I have gradually changed through the years and I am more sure of myself and less timid. However, I am fed up with the world now, particularly in the last year and more and more as each month passes. It’s not a world in which I like to live in. I am becoming a lone-wolf and do not wish to meet new people. I am happy by myself. No, actually I am quite unhappy because I feel very lonely and would like to travel more with my husband who doesn’t want to. I don’t want new friends or social life because I have Gilberto’s pupils, a few of my old ones, Mary, Anna, and Paola. Anyway, I have less energy and strength because of my disabilities and it’s also depressing to understand that soon I won’t be able to travel even alone because of them.
I am often asked how I compose … With fortitude, passion, will, patience, resilience, conscience, humility; in no particular order.
When I decide to compose a piece, I generally know in advance what kind of composition I want to tackle: a work inspired by a text or an image, a precise form like the Sonata or a free form, which for me however is never really free. I don’t have any systemic way, but I simply compose in the old manner using the piano to improvise freely and slowly proceed, above all, towards the development of the initial or secondary idea. Sometimes I have to rework it with difficulty until I’m satisfied with it and between improvisation on the piano, inspiration in the old way, development or variation of melodic ideas or more conceptual elaboration of counterpoint and orchestration on paper, even without the piano, I carry on the discourse.
I have never been very good at playing the piano and consequently, from a young age my sight-reading was not very well developed, but it improved with teaching. Thus, not having the ease of reading a lot of piano literature to improve my culture and struggling a lot with the scores, I had to trust my listening processing skills; what many call a good ear. I am not talking about a perfect ear (perfect pitch), which in any case is not essential for a composer, (so much so that I can compose with an out of tune piano and a semitone below) but the ability to hear all the parts of Music at the same time and understand their logic, essence, and aesthetics. The first fundamental lessons of Aesthetics were taught to me by my father, a great lover of the Arts, with whom I spoke a lot, the second purely musical with my Conservatory Professor, Bruno Bettinelli, the third with my mentor, Hans Keller, and finally with my husband, Gilberto Serembe. I have been very lucky. I believe I have an ear, that is, a mind capable of distinguishing simultaneously at various levels. I understand the conduct of the parts on the fly and I often guess in which direction the music will go. For me, the analyses that are done in composition classes today are exaggerated and harmful because they block the imagination. My generation, and fortunately with Bettinelli, did not study analysis as a subject. Basically, there was the student’s musical intuition. If he understood without too many explanations, he was musical, otherwise, he changed job. If I found that such a passage, or something else, was logical, I would not go beyond analysing it and I believe that this allowed me to develop my imagination, a bit like all composers of the past had done. For me, it has been increasingly important to understand the essence, the “background”, that is, what lies behind the mere notes. I consider myself fortunate not to have succumbed to the kind of teaching of Composition in force in the last 50 and more years in conservatories. Furthermore, having to justify everything in writing is pure madness! Luckily, I graduated the old-fashioned way. I instinctively search for beautiful sound, form, and good musical ideas. For me, any musical technique must lead to beautiful harmonies. My mind also continues to work away from the piano to carry on a discourse. I can’t describe what exactly I do. I am well acquainted with classical harmony and the styles of composers who have detached themselves from traditions and rules in various eras and I try to do the same, but it is very much subconscious and instinctive. I don’t always know or understand what I do when I compose, so much so that sometimes, listening to one of my records after some time, I am amazed and wonder how I did it. I mean, not technically but musically.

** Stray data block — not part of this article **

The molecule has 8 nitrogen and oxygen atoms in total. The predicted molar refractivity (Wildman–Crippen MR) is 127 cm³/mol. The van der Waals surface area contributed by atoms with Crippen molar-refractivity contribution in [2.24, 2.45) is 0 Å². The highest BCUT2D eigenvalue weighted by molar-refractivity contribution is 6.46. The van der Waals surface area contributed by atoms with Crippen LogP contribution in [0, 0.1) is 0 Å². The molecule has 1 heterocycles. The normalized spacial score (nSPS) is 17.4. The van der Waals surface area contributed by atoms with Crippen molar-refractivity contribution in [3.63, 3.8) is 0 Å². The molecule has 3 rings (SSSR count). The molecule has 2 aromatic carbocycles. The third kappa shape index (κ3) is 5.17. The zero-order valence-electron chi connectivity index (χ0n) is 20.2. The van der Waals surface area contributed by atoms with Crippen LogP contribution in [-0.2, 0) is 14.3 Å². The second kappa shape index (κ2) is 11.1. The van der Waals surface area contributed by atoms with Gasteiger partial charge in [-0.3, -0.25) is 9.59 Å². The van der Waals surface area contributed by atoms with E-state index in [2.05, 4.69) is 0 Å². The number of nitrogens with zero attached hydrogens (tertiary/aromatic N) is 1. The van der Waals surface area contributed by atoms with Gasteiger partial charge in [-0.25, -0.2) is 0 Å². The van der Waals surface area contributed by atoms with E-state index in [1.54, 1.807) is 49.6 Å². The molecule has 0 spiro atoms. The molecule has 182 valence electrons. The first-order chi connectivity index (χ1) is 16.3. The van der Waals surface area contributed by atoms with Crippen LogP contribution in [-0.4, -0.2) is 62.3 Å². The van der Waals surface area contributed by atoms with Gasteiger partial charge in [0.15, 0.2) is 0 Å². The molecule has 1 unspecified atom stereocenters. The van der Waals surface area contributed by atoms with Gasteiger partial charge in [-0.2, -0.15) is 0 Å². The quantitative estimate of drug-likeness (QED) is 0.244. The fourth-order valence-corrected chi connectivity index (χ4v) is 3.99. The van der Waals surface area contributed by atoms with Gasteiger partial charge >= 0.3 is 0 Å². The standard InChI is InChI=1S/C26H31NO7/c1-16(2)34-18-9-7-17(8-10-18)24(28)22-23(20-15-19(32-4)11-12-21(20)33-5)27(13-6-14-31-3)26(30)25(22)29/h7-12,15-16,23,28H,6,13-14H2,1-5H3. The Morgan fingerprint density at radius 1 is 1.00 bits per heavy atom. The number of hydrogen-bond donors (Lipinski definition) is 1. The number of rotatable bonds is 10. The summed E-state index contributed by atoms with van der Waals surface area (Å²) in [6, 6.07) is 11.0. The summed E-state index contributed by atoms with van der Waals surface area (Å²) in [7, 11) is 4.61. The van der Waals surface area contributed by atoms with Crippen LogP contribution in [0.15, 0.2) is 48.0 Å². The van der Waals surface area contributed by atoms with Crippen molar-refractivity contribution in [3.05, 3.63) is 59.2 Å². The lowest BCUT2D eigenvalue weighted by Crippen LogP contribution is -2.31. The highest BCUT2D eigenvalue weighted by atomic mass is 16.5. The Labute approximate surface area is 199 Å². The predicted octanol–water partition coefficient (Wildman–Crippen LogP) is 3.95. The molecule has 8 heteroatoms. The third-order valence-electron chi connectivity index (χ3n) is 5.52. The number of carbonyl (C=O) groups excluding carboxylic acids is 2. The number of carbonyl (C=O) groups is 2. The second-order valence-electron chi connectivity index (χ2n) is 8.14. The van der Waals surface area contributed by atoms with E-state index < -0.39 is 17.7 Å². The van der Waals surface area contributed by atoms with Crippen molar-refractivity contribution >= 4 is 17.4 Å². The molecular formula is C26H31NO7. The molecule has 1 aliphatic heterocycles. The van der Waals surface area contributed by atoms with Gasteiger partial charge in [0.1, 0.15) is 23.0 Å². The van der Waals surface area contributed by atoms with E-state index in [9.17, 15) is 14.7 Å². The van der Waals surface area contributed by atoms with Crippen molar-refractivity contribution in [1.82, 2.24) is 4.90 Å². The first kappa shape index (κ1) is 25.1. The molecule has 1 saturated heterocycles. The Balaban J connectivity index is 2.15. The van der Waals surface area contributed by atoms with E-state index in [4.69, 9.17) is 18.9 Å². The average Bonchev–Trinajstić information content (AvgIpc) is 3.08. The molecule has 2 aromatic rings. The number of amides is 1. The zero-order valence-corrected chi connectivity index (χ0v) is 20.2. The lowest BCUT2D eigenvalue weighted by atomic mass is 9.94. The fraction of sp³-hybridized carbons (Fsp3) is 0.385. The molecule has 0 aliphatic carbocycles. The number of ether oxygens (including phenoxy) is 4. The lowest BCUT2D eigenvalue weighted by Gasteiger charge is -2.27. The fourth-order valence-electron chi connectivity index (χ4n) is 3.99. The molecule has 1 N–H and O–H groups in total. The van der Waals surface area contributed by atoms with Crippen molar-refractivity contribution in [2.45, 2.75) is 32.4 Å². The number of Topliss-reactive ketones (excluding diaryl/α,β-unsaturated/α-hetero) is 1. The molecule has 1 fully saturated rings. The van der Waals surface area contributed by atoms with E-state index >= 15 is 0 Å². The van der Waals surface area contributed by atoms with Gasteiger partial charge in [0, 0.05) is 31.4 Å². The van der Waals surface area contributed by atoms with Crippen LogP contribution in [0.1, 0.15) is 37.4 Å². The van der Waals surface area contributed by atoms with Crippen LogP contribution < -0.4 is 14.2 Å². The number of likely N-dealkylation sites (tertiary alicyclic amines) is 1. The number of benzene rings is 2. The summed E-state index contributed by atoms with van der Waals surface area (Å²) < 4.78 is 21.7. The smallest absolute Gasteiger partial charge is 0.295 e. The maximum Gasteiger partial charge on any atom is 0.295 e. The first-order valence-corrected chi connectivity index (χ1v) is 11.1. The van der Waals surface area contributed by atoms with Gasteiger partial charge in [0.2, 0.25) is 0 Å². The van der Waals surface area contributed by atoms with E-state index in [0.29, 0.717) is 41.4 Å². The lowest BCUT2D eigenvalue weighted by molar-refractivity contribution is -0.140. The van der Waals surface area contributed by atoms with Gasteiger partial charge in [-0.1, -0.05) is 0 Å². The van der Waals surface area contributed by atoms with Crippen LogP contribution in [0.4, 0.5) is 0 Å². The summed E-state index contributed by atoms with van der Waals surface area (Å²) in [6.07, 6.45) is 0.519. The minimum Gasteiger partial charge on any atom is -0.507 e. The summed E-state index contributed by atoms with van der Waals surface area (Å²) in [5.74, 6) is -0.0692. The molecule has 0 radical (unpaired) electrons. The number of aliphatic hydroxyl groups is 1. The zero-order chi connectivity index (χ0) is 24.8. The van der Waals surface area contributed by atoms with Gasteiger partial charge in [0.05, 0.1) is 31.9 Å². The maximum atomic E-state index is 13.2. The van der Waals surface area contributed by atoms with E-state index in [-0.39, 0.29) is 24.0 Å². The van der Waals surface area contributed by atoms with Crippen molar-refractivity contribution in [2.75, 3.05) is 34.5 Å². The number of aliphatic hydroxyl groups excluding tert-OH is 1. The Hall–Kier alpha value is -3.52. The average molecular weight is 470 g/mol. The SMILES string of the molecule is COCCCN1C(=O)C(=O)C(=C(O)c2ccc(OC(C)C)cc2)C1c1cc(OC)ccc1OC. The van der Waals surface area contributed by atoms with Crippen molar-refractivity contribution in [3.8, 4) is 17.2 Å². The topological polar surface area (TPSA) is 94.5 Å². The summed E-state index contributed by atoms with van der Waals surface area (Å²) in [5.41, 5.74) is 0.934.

3rd March 2022